Disgraced, the Pulitzer Prize-winning drama written by Ayad Akhtar, is a powerful exploration of the politics of religion and the politics of identity, and their cross-sections in the ever-increasing complications of a post-9/11 American society. It is a tension that is almost universally experienced for those integrating into a society so different from their own. From anglicising names to lying about their background, the characters within Disgraced highlight some of the tensions that exist between cultural integration and a celebration of multiculturalism.
This struggle is best illustrated between corporate lawyer Amir Kapoor (Sachin Joah) and his nephew Abe/Hussain (Shiv Palekar), as they both take steps in distancing themselves from their religion with different results. For actor Palekar, his character suffers a “discomfort of being able to say that openly that his name is Hussain” that his character is required “to keep up a persona that is more accepted.”
Amir and his artist wife Emily (Geraldine Hakewill) lacked the chemistry to launch the play in the opening two scenes of the tightly woven play. The climax of the play, the dinner party scene, embodied the true aspirations of the writing. The addition of Jory (Paula Arundell) and Isaac (Glenn Hazeldine) increased the energy and chemistry lacking in the opening scenes. There was well-timed humour and drama, hitting well with the Canberra audience. With this scene, Akhtar has achieved the ultimate goal of bringing ideas naturally to an audience, rather than lecturing them.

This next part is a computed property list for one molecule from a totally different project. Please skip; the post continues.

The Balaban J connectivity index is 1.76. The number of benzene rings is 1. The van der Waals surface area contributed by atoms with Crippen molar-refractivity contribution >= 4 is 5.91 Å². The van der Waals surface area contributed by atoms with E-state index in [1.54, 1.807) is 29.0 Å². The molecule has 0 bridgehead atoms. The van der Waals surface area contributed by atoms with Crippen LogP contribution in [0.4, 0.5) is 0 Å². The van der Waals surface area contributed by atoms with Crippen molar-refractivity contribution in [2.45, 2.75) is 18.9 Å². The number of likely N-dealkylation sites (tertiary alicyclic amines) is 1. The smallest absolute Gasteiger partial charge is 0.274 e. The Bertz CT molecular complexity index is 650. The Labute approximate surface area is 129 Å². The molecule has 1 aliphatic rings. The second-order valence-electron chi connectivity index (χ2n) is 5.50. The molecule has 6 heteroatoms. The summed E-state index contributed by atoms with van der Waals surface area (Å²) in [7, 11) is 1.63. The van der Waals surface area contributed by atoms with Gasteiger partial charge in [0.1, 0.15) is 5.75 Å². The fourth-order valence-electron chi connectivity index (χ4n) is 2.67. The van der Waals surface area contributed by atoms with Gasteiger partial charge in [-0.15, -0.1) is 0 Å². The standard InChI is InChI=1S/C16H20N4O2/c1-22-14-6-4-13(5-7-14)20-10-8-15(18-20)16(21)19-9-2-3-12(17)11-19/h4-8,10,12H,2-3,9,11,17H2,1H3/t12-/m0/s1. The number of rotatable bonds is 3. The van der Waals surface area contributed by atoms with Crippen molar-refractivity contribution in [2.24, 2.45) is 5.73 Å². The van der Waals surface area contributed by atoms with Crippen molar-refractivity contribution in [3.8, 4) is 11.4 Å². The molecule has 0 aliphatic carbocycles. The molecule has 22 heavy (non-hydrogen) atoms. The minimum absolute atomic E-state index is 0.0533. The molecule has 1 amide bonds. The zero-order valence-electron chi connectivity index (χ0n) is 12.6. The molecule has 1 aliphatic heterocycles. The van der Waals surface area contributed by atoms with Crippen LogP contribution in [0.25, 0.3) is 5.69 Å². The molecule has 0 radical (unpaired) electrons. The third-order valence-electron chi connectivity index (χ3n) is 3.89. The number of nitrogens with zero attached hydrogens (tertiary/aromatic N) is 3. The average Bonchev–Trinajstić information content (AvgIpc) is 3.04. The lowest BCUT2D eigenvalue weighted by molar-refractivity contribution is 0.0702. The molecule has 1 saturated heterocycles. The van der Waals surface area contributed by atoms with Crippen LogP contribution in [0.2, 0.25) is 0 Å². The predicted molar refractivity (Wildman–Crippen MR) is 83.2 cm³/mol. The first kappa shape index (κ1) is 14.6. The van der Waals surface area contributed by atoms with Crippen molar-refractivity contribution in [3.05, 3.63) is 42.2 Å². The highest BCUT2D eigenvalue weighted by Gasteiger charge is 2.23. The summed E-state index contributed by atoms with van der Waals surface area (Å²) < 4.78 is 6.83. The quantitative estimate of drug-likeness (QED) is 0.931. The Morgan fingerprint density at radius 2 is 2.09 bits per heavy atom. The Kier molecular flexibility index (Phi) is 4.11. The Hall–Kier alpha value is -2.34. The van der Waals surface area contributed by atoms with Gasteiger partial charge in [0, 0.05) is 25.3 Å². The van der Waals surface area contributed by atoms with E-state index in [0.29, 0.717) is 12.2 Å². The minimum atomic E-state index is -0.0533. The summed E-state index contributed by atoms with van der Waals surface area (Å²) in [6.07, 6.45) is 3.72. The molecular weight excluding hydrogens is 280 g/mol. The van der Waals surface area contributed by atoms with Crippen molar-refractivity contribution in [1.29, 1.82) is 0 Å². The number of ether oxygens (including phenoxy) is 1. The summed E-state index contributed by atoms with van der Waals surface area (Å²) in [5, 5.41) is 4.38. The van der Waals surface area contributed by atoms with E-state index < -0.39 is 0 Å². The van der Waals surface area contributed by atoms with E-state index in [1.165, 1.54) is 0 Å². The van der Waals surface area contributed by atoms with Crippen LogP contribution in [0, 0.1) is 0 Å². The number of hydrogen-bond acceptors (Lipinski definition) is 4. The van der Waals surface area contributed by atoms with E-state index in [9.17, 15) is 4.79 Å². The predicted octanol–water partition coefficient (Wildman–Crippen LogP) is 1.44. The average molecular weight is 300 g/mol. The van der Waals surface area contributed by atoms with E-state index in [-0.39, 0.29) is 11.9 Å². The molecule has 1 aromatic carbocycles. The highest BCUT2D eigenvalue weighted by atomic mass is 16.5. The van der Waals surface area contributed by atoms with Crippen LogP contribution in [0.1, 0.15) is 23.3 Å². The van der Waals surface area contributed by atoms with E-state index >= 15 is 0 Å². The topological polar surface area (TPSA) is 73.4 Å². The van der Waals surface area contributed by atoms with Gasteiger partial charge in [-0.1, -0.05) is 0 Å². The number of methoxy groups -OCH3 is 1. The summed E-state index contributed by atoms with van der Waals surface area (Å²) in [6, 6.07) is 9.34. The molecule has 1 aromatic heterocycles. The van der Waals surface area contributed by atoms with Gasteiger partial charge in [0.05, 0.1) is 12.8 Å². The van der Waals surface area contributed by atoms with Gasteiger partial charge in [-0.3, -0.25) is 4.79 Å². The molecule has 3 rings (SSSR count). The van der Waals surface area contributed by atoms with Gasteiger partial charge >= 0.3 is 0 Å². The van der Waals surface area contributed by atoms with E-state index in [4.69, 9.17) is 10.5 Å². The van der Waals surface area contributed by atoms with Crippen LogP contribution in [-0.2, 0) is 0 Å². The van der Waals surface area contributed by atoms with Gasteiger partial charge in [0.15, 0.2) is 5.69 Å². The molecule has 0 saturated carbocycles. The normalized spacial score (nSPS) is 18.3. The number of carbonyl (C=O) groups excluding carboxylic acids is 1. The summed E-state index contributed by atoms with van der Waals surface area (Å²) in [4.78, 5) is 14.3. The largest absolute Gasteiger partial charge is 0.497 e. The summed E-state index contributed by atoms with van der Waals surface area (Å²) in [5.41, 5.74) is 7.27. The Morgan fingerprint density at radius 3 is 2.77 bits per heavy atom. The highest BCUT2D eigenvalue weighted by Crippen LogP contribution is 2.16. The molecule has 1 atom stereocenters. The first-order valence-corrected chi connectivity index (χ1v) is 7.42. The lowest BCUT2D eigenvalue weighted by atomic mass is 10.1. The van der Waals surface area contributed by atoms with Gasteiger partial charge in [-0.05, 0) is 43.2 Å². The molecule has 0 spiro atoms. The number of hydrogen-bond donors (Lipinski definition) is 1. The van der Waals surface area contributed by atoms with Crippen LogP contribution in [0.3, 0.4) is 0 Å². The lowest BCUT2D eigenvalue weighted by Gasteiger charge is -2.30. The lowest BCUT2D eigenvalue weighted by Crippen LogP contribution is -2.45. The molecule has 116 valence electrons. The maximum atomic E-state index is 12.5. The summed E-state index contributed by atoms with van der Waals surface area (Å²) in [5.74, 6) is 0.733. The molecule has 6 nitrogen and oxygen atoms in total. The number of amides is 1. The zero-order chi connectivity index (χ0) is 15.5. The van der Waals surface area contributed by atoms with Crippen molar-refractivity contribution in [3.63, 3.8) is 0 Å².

Overall the acting was well done. Jory (Arundell) and Isaac (Hazeldine) were standouts with perfect pace, energy, and ferocity. Emily (Hakewill) was provided less range by the playwright with a character best described as a “Manic Pixie Chick,” but nonetheless excelled within the paradigms of the play’s characterisation. Amer (Joah) is a solid brooding type, carrying the important themes of the play along. Shiv Palekar provides a youthful exuberance to the play with his limited role as Abe/Hussain.
The reliance on violence as a plot device to comment on the nature of individual responsibility, however, was certainly the most polarising factor of the play. Though it was a powerful statement on the influence of religion and individuality, this reviewer found it slightly unnecessary and ill delivered.
STC’s new Resident Designer, Elizabeth Gadsby, has created a beautiful scene of an upper-class New York apartment, with overbearing windows, and white walls paired with intricate artwork. Gadsby has managed to beautifully combine a sense of clutter and cleanliness that physically represent the ceaseless conflicts within the play. Lighting designer, Damien Cooper, utilised the setting well with some incredible effects in the windows. The sound design (Steve Francis), however, fell short – with overwhelming transitional music that attempted to represent the “otherness” of Amer, it was bulky and mismatched.
The overall artistic direction provided by STC Director Sarah Goodes has provided access to themes and topics that are usually unspoken and inaccessible for audiences. She has brought light to an important play with an important discussion on organised religion, Islam, and the politics of identity.
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